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Triumphant Return, Magic: The Gathering, and Guild Wars 2

I know I said I'd be back a few months ago, but I'm really back now.  Currently into: Magic: The Gathering, Guild Wars 2, and Diablo 3, and I'll be tackling these in that order.

Magic: The Gathering (henceforth MTG), for those who don't know, is a long standing collectible card game (or trading card game).  You're a a powerful mage (known as a Planeswalker), and you get into fights with other planeswalkers.  You generally try to deplete your opponents life total before they get yours.  You do this by casting spells and summoning creatures to fight for you.  In order to do this, you need a resource known as mana.  Mana is generated by lands, artifacts, and some creatures.  You are limited to one land per turn, but you can play as many other cards as you have the mana for.  Mana comes in 6 kinds, Black, Blue, Red, Green, White, and Colorless.  Any color can be used to pay a colorless mana cost.

I got back into MTG a couple months ago, around the release of the Avacyn Restored set.  I had friends who were in it already and it didn't take me long to get a Standard legal deck together that worked reasonably well.  Now, with the Return To Ravnica set right around the corner, the game is looking stronger than ever, and it's a really fun time to play.  I highly encourage all of you to go to your local game store, check out the Duels of the Planeswalkers: 2013 game on the Xbox Live Arcade, Steam, and for iPad, and bring friends.

Guild Wars 2 was officially released today, and after playing all weekend and yesterday during the 3 day head start, I put it at a solid 9.  Finally, there's an MMO that is feature rich, doesn't hold your hand, and is much more than meets the eye.

That's not to say it's perfect.  The skill system in the game is rather...basic.  Your main combat abilities are determined by your weapon loadout.  You unlock skills in your action bar for a given loadout just by using the weapons for them.  The issue is that those are pretty much the only skills you have, and the only way to change them is to change your weapons.  Is this an issue?  Not for me.  They include the ability to fast swap between 2 different weapon sets, which means you can swap between 2 different ability sets quickly, even in combat (though in combat it induces a cooldown on your swap).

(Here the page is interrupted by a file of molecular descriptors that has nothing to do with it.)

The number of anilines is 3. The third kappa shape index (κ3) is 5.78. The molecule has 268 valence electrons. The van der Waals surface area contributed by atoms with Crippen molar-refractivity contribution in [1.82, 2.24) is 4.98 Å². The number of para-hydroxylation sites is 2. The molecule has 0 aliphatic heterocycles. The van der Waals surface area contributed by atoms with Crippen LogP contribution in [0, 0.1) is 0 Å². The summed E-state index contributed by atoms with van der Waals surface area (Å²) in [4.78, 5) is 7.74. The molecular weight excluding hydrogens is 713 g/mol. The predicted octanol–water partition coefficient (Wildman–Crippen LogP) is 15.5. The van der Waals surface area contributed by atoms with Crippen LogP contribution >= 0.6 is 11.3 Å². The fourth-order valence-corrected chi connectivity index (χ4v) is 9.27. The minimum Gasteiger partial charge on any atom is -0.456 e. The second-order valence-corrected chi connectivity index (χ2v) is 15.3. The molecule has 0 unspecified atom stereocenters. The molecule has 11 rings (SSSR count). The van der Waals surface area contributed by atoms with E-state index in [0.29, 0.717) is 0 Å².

In addition to these combat abilities, you also unlock Utility abilities and Healing abilities by spending Skill Points.  You earn Skill Points by leveling up and completing certain challenges marked on your map.  The Utility abilities are broken down into tiers.  You need 5 abilities in the first tier to unlock the second, and 5 in the second to unlock the third.  You may only have up to 3 of these abilities on your bar, active, at any one time though, so choose wisely.  You also are limited to 1 healing ability, and 1 master ability (unlocked at later levels).

While playing Guild Wars 2, I never got the feeling that the game was forcing me to do anything.  There is no real "quest" system, instead you have 1 story objective at all times, and the rest are area based events.  Most of these are static and available all the time, but other, dynamic events occur that are more difficult than normal, and usually need a group to successfully complete.  For completing them, you are awarded gold, experience, and Karma (a second currency) based on your contribution.

Crafting and professions are an entirely different ball game too.  You can gather any kind of material, any time, with any professions.  This means a Chef can mine, chop wood, or gather herbs.  The mats for crafting are known as "collectibles", and from your inventory you can "Deposit Collectibles" to a special bank, that can hold as many of all the possible collectibles as you can find.  This bank is accessible from the various crafting stations, so there's no need to mine a bunch of copper ore, run to your bank, deposit it, then run back out and mine some more.  You also can learn designs through a new system known as the "Discovery" system, in which you put mats that could go together into a combiner, and when you have pieces that look like something (say, a gem, a copper ring, and a copper setting) you can craft that item, learning it's pattern, and earning a ton of experience for it.  Crafting is a more than viable way to level, as is evidenced by the first lvl 80 player, who went the last 20 purely by crafting with mats from his guild.

And finally, Diablo 3.  This game was released to mixed feelings and a lot of disappointment.  Recently, they released patch 1.0.4, which addressed a lot of the gameplay issues that fan felt the game had.  Movesets that were too weak, enemy mobs too strong, and item drops too weak primarily.  They also introduced the Paragon system, in which you level past the level cap earning stats as you normally would, with some clear exceptions.  You also earn 3% magic and gold find every Paragon level.  Paragon levels cap at 100.  All these changes are great for the game, and are encouraging different playstyles and bringing players back to the game.  The timing though, might be an issue.  This is competing directly with one of the most anticipated MMo launches since Diablo, and I don't think it looks good.  Guild Wars has so much more to offer than Diablo that the only people I see that stay with Diablo are the people who don't have plans to buy Guild Wars, as I feel like GW2 is the clear choice between the two right now in terms of fun for the player.

Some final words, I'll be updating this weekly with news about the gaming side of things.  I'll also post some technical perspectives and events in between, but for now I'm starting off slow.

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